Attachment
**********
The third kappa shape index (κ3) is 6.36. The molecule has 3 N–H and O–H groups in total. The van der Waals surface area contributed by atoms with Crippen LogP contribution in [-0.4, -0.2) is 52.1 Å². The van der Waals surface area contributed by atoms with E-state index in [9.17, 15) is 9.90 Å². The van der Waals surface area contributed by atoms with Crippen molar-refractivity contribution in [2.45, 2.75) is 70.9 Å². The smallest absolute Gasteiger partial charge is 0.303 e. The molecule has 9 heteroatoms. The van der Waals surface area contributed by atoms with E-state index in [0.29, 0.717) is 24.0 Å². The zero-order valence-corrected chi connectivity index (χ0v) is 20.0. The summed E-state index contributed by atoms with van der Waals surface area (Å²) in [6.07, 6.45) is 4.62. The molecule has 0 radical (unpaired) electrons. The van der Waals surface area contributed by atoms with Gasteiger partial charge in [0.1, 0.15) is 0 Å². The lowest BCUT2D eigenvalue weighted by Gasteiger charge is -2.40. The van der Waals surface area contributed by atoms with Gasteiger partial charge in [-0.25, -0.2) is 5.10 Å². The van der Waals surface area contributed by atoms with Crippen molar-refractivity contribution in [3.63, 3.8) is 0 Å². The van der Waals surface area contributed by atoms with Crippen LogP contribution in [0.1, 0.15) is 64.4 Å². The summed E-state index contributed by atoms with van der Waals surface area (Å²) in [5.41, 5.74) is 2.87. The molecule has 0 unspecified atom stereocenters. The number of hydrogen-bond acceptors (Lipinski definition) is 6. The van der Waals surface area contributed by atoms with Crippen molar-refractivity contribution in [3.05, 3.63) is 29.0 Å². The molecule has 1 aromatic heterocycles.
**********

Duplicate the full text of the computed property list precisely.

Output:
The third kappa shape index (κ3) is 6.36. The molecule has 3 N–H and O–H groups in total. The van der Waals surface area contributed by atoms with Crippen LogP contribution in [-0.4, -0.2) is 52.1 Å². The van der Waals surface area contributed by atoms with E-state index in [9.17, 15) is 9.90 Å². The van der Waals surface area contributed by atoms with Crippen molar-refractivity contribution in [2.45, 2.75) is 70.9 Å². The smallest absolute Gasteiger partial charge is 0.303 e. The molecule has 9 heteroatoms. The van der Waals surface area contributed by atoms with E-state index in [0.29, 0.717) is 24.0 Å². The zero-order valence-corrected chi connectivity index (χ0v) is 20.0. The summed E-state index contributed by atoms with van der Waals surface area (Å²) in [6.07, 6.45) is 4.62. The molecule has 0 radical (unpaired) electrons. The van der Waals surface area contributed by atoms with Gasteiger partial charge in [0.1, 0.15) is 0 Å². The lowest BCUT2D eigenvalue weighted by Gasteiger charge is -2.40. The van der Waals surface area contributed by atoms with Gasteiger partial charge in [-0.25, -0.2) is 5.10 Å². The van der Waals surface area contributed by atoms with Crippen molar-refractivity contribution in [3.63, 3.8) is 0 Å². The van der Waals surface area contributed by atoms with Crippen LogP contribution in [0.1, 0.15) is 64.4 Å². The summed E-state index contributed by atoms with van der Waals surface area (Å²) in [5.41, 5.74) is 2.87. The molecule has 0 unspecified atom stereocenters. The number of hydrogen-bond acceptors (Lipinski definition) is 6. The van der Waals surface area contributed by atoms with Crippen molar-refractivity contribution in [3.05, 3.63) is 29.0 Å². The molecule has 1 aromatic heterocycles.